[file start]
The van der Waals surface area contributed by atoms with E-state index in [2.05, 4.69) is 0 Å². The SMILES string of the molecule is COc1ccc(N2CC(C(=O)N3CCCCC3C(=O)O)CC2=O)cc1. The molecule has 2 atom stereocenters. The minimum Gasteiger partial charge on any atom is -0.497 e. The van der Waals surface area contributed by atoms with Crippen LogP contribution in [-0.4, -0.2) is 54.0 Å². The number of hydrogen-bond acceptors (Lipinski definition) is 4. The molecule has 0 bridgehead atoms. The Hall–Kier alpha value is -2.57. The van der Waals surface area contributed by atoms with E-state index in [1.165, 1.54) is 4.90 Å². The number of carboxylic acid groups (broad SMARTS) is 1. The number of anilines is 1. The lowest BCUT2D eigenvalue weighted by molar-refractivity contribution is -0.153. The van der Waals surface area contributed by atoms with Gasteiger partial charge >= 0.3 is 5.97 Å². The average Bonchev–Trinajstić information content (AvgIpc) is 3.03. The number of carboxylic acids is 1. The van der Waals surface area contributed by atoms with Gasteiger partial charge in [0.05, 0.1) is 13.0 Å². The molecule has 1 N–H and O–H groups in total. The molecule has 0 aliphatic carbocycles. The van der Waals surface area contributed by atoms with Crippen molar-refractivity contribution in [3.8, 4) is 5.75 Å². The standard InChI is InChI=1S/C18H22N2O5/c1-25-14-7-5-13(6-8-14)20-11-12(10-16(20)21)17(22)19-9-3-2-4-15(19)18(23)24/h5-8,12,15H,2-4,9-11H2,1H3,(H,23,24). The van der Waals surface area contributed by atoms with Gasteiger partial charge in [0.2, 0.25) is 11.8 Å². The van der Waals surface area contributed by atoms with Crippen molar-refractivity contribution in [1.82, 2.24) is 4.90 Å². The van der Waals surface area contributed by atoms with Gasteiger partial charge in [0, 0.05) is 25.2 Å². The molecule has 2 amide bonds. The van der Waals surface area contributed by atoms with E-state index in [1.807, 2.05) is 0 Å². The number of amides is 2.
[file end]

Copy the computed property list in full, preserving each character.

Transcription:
The van der Waals surface area contributed by atoms with E-state index in [2.05, 4.69) is 0 Å². The SMILES string of the molecule is COc1ccc(N2CC(C(=O)N3CCCCC3C(=O)O)CC2=O)cc1. The molecule has 2 atom stereocenters. The minimum Gasteiger partial charge on any atom is -0.497 e. The van der Waals surface area contributed by atoms with Crippen LogP contribution in [-0.4, -0.2) is 54.0 Å². The number of hydrogen-bond acceptors (Lipinski definition) is 4. The molecule has 0 bridgehead atoms. The Hall–Kier alpha value is -2.57. The van der Waals surface area contributed by atoms with E-state index in [1.165, 1.54) is 4.90 Å². The number of carboxylic acid groups (broad SMARTS) is 1. The number of anilines is 1. The lowest BCUT2D eigenvalue weighted by molar-refractivity contribution is -0.153. The van der Waals surface area contributed by atoms with Gasteiger partial charge >= 0.3 is 5.97 Å². The average Bonchev–Trinajstić information content (AvgIpc) is 3.03. The number of carboxylic acids is 1. The van der Waals surface area contributed by atoms with Gasteiger partial charge in [0.05, 0.1) is 13.0 Å². The molecule has 1 N–H and O–H groups in total. The molecule has 0 aliphatic carbocycles. The van der Waals surface area contributed by atoms with Crippen molar-refractivity contribution in [3.8, 4) is 5.75 Å². The standard InChI is InChI=1S/C18H22N2O5/c1-25-14-7-5-13(6-8-14)20-11-12(10-16(20)21)17(22)19-9-3-2-4-15(19)18(23)24/h5-8,12,15H,2-4,9-11H2,1H3,(H,23,24). The van der Waals surface area contributed by atoms with Gasteiger partial charge in [0.2, 0.25) is 11.8 Å². The van der Waals surface area contributed by atoms with Crippen molar-refractivity contribution in [1.82, 2.24) is 4.90 Å². The van der Waals surface area contributed by atoms with Gasteiger partial charge in [0, 0.05) is 25.2 Å². The molecule has 2 amide bonds. The van der Waals surface area contributed by atoms with E-state index in [1.807, 2.05) is 0 Å². The number of amides is 2.